The Magazine

Forgotten Apostate

The most important ex-socialist you've never heard of.

Jan 28, 2008, Vol. 13, No. 19 • By RONALD RADOSH
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But the Spargo-inspired policy toward Soviet Russia began to unravel when Franklin D. Roosevelt became president. When FDR announced in 1933 that he would move to recognize the Soviet regime, Spargo was the first person publicly to condemn the new policy in print. The social and economic policies of the New Deal similarly outraged him, and he developed what Ruotsila calls (in today's terminology) a "Left-libertarian case against" the New Deal.

He saw public funding of government projects as steps that retarded, rather than advanced, economic recovery. As an alternative, he favored an industrial democracy similar to that called for by social democrats, and based on cooperation of progressive businessmen and moderate trade union leaders. In addition, he feared that some New Dealers favored an American style of central planning that would lead to collectivism and have the same dangerous results as in the Soviet Union. The New Deal, he thought, was driving towards what Ruotsila calls a "centralized, illiberal and coercive governance on par with Bolshevism and Fascism."

In Spargo's eyes, New Deal agencies created a new and dangerous government bureaucracy. Though he supported private enterprise, Spargo also favored regulatory legislation that would stifle corporate greed; but he opposed any move of government into business, arguing that it would lead not only to an unnecessary bureaucracy but also to increased taxes that would harm the production of wealth. Roosevelt's domestic policies were, in effect, what Spargo had opposed when he was a socialist: a centralized bureaucracy leading to a new state capitalism.

For the rest of his life, Spargo carried on the fight from his rural home in Vermont. He tried to rehabilitate Herbert Hoover's reputation, and worked to gain support for William Green and the American Federation of Labor (AFL) when the Left was backing the Congress of Industrial Organizations (CIO). He helped build a counter-coalition against liberal policies, and worked to resuscitate the Republican party at the grassroots level. During World War II he proved his flexibility by backing Lend Lease and supporting a military alliance with the Soviet regime he detested. In 1944 he supported the presidential campaign of Thomas E. Dewey, seeing Dewey as a person who would favor a decentralized government pledged to voluntary associationalism and individual liberty, but who would also support an internationalist policy of cooperation between nations in the postwar period.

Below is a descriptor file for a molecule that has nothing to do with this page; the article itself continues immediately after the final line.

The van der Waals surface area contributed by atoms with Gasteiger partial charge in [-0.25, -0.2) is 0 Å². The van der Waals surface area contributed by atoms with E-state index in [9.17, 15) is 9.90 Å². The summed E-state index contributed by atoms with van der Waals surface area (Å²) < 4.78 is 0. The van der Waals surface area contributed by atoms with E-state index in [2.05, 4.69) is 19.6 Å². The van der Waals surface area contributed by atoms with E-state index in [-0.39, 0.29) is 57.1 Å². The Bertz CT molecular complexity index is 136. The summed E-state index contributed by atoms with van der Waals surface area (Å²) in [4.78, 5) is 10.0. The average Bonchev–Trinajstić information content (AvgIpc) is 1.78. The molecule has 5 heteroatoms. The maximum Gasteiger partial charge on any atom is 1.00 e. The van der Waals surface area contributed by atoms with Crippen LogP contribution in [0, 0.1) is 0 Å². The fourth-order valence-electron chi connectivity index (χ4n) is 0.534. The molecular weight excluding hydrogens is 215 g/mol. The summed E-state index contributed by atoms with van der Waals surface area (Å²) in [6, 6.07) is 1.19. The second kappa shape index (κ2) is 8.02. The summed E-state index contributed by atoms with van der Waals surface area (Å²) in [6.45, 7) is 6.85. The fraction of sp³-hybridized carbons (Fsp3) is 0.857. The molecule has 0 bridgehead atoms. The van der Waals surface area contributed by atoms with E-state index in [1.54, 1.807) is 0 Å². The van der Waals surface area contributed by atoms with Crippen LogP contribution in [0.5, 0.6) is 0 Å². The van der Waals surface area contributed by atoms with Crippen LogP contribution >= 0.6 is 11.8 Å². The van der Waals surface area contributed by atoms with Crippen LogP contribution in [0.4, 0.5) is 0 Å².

In his final years, the aging Spargo was a confirmed Cold Warrior. By the time William F. Buckley Jr. founded National Review, Spargo's "influence on early Cold War anticommunism was of the same kind, his goals the same, and his trajectory largely the same" as those of James Burnham, Whittaker Chambers, and Max Eastman. As Ruotsila points out, Spargo had argued first in the 1940s what they were saying in the 1950s. By the 1960s, Spargo maintained that the only genuine liberalism came from the Goldwater campaign, and he wrote that he "hoped that Senator Goldwater will initiate a new period of growth and progress, making the Republican party a great dynamic force." He called Ronald Reagan's famous televised speech for Goldwater "in the great classical tradition of political campaign oratory .  .  . [the] only logical presentation of the issues."

Markku Ruotsila has succeeded in restoring to historical memory the fascinating life of John Spargo, a man who did much "to shape twentieth-century debates over American domestic and foreign policies in significant and lasting ways." Most striking, writes Ruotsila, is "the resemblance between Spargo's trajectory and that of the neoconservative movement." The neoconservatives stayed rooted, as Spargo did, in their old philosophical suppositions. Like Spargo, he notes, neoconservatives rediscovered the role of religious perspectives on American life, and celebrated American democracy "and the global beneficence and mission of a regulated American-style capitalism." And of course, like Spargo, they favored the use of American military power when needed, and during the Cold War were strong and principled anti-Communists.

The strategy adopted by the Reagan administration against communism was one that, had Spargo lived, he would have certainly applauded: "Destruction of Bolshevism was his cause for almost 50 years," Ruotsila writes. Many of his policies were adopted; other of his ideas vigorously debated: Spargo alone went back to the start, with the birth of the Soviet Union. Certainly, as Ruotsila says, John Spargo deserves "his pride of place" in the pantheon of those who waged the struggle.

Ronald Radosh, adjunct fellow at the Hudson Institute, is working with Allis Radosh on a book about Harry S. Truman, the creation of Israel, and American foreign policy.